In 1948, after World War II, Britain was unable to be self-sustainable and so invited people form the Caribbean, on the Empire Windrush to come and help rebuild the nation. It means that Empire Windrush had the dubious title of reminding Britain of its own weakness, but a weakness that it has turned a broken nation into one with a collective strength, as Windrush marks a point of origin in which any non-white British Citizen could become a source of national pride.
I have always been an avid reader. Obsessively so, some - mainly my mother - may suggest. Growing up, our shelves were always filled with books. Admittedly, they were a diverse collection of mainly superficially gratifying, 'trashy' reads. I would devour everything with gusto and my insatiable appetite for reading knew no bounds: no biography, autobiography, Mills and Boon, Sweet Valley High, thriller, chick-lit book was safe in my presence.
Recognize Black Heritage & Culture & Voices of War and Peace
Great opportunity for Community volunteers!
Stories of Omission: Conflict and the experience of Black soldiers.
Make sure you get your tickets for he last Dr King Tribute show. It's been an honour to have been a participant and Partner in delivering this event. We'll be showing our final Dr King Presentation.
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Barnardo's logo150th celebration logo
BLACK HISTORY MONTH 2016
Barnardo’s is honoring service users, volunteers, staff members and others from the Black community as part of Black History Month to celebrate their contributions to the charity over the last 150 years.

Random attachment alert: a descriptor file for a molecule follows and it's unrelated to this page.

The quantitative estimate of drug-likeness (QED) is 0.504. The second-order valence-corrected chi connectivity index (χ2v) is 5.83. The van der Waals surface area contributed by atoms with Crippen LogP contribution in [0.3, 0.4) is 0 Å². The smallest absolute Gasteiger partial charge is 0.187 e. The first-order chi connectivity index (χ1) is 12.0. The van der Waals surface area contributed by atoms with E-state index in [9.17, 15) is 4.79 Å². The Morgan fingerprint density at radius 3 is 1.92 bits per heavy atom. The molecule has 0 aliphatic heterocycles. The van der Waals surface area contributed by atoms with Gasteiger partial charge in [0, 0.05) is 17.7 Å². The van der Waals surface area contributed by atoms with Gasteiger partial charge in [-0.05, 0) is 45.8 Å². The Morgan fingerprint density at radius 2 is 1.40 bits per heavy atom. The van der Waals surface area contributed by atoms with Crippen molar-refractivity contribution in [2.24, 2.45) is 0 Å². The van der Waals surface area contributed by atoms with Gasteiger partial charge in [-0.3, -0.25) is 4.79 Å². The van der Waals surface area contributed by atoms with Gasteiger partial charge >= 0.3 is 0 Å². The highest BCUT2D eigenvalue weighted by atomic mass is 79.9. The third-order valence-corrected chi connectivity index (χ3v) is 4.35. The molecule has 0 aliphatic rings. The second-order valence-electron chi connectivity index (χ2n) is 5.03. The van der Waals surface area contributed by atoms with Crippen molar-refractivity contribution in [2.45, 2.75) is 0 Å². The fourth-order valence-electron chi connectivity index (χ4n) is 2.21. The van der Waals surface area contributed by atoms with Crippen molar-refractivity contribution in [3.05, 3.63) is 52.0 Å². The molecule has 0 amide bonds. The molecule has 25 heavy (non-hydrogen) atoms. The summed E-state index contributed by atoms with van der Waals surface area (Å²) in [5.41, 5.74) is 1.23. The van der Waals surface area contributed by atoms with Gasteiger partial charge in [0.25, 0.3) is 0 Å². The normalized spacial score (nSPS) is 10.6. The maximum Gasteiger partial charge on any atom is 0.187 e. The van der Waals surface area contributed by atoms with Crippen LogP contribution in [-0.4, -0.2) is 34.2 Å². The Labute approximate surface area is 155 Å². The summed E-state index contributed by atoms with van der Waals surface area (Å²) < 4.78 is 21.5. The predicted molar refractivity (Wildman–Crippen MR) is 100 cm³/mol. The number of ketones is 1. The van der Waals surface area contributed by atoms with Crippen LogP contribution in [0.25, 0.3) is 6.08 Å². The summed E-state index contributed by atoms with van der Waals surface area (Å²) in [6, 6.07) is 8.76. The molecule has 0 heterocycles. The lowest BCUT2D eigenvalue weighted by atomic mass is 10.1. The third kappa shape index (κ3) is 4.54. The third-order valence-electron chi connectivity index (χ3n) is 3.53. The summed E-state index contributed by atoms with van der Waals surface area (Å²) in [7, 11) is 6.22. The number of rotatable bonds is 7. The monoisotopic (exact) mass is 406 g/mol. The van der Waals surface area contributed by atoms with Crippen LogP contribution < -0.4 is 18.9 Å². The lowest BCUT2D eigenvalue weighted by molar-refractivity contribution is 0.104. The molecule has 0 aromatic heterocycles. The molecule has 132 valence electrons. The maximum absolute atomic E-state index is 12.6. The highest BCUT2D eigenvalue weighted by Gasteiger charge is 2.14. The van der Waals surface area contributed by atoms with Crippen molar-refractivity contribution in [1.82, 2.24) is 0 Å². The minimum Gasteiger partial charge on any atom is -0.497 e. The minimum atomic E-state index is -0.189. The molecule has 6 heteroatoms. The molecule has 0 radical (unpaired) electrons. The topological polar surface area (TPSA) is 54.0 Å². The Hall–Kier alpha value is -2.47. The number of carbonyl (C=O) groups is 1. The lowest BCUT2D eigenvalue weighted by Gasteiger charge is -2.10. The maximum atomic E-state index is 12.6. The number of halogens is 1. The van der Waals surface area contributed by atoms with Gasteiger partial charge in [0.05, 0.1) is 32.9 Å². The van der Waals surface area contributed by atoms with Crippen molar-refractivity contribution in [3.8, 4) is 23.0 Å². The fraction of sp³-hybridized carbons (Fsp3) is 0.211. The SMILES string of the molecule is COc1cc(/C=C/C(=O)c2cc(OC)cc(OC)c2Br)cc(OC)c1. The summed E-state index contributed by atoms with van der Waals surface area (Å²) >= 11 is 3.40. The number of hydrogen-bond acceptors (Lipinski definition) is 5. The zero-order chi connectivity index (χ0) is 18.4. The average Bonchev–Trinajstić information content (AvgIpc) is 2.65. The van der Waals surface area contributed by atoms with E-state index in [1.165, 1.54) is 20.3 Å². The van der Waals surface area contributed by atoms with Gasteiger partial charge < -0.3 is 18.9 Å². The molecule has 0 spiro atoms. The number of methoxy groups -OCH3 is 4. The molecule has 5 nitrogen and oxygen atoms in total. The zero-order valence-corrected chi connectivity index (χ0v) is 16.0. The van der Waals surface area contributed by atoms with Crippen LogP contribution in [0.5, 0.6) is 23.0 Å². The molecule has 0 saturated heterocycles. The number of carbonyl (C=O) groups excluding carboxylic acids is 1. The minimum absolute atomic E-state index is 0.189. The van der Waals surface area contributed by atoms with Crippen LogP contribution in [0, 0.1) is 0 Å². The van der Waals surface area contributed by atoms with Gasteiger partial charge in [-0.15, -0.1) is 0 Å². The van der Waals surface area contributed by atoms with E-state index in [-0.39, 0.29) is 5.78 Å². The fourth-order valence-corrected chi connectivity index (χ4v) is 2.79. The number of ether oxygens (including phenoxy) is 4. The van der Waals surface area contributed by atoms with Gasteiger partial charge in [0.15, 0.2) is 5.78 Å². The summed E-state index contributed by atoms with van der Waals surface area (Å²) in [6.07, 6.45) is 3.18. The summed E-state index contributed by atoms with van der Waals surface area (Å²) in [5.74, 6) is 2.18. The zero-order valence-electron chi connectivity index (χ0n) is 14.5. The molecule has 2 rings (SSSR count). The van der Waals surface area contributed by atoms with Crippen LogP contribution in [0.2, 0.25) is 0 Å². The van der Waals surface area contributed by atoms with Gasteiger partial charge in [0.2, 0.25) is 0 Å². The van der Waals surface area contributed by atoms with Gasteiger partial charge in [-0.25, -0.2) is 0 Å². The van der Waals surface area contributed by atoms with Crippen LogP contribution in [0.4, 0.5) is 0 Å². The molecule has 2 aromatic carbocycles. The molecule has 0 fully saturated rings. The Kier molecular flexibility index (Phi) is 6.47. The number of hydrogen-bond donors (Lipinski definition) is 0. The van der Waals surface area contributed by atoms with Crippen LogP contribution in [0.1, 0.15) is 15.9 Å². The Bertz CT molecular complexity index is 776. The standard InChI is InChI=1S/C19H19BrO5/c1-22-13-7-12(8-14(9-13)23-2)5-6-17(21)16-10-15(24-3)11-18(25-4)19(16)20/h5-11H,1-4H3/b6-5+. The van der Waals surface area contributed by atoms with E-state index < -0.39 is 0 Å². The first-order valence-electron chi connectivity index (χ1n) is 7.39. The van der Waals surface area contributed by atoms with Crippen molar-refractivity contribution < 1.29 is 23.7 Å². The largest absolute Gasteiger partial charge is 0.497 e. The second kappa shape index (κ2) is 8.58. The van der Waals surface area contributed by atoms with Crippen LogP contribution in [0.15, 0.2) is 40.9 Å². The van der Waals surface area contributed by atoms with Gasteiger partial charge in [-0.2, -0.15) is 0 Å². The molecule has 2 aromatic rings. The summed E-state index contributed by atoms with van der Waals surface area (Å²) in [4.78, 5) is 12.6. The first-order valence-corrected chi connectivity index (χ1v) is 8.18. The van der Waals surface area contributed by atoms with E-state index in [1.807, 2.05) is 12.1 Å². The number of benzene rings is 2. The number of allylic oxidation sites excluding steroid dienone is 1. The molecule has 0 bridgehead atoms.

Onyeka is a writer, law lecturer and historian. His books document the
lives and history of the African experience in Britain. His work
explores issues about cultural identity, resistance to oppression and
the will to succeed.
Belgrade Theatre Coventry
Discover your Hidden History
11am - 2pm, Sat 14 May
Tickets: FREE Event
Dates & Times
Did you know that four million men and women from Britain’s colonies volunteered for service during the First and Second world war?
Did you know that over one million South Asian soldiers joined the allied forces in WW1 and that nearly 20,000 Caribbean soldiers served on the front line in the Somme, Passchendaele and, on the Middle Eastern Front, Palestine and Egypt?
A SPOTLIGHT ON: WORLD WAR I AND THE BLACK PERSPECTIVE
We’re very pleased that Garry Stewart, Director of Recognize Black Heritage and Culture will be joining us to deliver a talk about the contributions of African and Caribbean communities to World War I.
This fascinating talk will explain the background and involvement of these communities to World War I efforts and explore some of the reasons why, until recently, this contribution was washed away from the post war narrative.